The Eagles, One Of These Nights
The brave faces would soon turn vicious
From a bunch of would-be bank-robbers only recently earning pocket money as Linda Ronstadt's backing band, the Eagles were themselves the bank by 1975, when they were already on the verge of releasing "Their Greatest Hits." The band's fourth album, "One of These Nights," would contribute three more evergreens — the title track, the toe-tapping tempo and robust harmonies of "Lyin' Eyes," and Randy Meisner's finest five minutes, the majestic, vaguely Cajun ballad "Take It to the Limit."
Bernie Leadon, who would shortly become the first Eagle to leave, helped himself to a pair of swan songs. The first, the six-minute instrumental "Journey of the Sorcerer," is a fairly ingenious banjo-based orchestral movement, later adopted as the radio and television theme of the "Hitchhiker's Guide to the Galaxy" series. If that contribution was something special, Leadon's other farewell, the album-closing lullabye "I Wish You Peace," co-written with his then-girlfriend, Reagan daughter Patti Davis — not so much.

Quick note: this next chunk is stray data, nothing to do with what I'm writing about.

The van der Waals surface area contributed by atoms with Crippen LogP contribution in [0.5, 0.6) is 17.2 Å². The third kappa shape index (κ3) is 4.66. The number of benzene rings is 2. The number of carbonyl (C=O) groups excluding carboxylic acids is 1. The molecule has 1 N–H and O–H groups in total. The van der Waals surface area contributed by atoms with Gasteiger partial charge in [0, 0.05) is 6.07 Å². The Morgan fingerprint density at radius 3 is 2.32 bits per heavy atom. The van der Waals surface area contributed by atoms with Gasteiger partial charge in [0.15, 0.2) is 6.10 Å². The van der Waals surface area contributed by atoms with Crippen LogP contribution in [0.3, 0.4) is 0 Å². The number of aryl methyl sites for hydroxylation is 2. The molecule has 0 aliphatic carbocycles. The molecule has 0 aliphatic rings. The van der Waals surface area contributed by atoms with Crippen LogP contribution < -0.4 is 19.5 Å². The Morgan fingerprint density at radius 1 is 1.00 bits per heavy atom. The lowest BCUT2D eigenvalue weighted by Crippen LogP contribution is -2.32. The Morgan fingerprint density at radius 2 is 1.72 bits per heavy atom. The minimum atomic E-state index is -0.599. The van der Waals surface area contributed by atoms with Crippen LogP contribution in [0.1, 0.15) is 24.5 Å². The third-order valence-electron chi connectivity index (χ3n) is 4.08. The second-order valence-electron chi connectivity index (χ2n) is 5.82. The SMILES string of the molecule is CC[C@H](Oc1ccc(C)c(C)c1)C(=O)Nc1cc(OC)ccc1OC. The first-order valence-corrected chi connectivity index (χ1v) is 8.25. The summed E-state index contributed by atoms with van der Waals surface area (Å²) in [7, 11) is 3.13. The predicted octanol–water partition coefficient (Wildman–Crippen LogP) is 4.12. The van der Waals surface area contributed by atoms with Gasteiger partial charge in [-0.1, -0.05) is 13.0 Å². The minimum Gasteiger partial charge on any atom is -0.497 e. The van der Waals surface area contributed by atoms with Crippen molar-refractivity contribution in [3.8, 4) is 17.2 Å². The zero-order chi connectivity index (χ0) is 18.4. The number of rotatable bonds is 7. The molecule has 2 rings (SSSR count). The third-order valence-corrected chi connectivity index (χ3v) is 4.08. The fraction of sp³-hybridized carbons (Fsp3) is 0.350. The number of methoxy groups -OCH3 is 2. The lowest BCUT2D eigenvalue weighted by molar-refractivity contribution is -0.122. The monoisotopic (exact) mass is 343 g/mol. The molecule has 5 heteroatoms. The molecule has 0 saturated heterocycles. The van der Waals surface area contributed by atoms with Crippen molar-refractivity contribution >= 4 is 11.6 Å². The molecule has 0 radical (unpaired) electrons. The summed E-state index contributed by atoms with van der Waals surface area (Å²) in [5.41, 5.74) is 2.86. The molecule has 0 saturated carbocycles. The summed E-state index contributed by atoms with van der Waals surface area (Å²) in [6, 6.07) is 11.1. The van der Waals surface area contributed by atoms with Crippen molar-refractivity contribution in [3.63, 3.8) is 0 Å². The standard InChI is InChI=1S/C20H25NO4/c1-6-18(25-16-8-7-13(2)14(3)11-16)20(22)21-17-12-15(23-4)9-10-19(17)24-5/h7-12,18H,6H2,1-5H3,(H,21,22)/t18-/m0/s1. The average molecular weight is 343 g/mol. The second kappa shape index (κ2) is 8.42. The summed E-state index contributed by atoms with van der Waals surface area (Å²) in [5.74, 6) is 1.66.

Elsewhere, Meisner and Don Felder collaborate on "Too Many Hands," which sounds like it'd be a better fit on a contemporaneous Styx album. The band's mounting squabbles are laid bare on Don Henley and Glenn Frey's sleepwalking "After the Thrill Is Gone": "You keep on singing for the sake of the song, after the thrill is gone," they sing. The brave faces would soon turn vicious.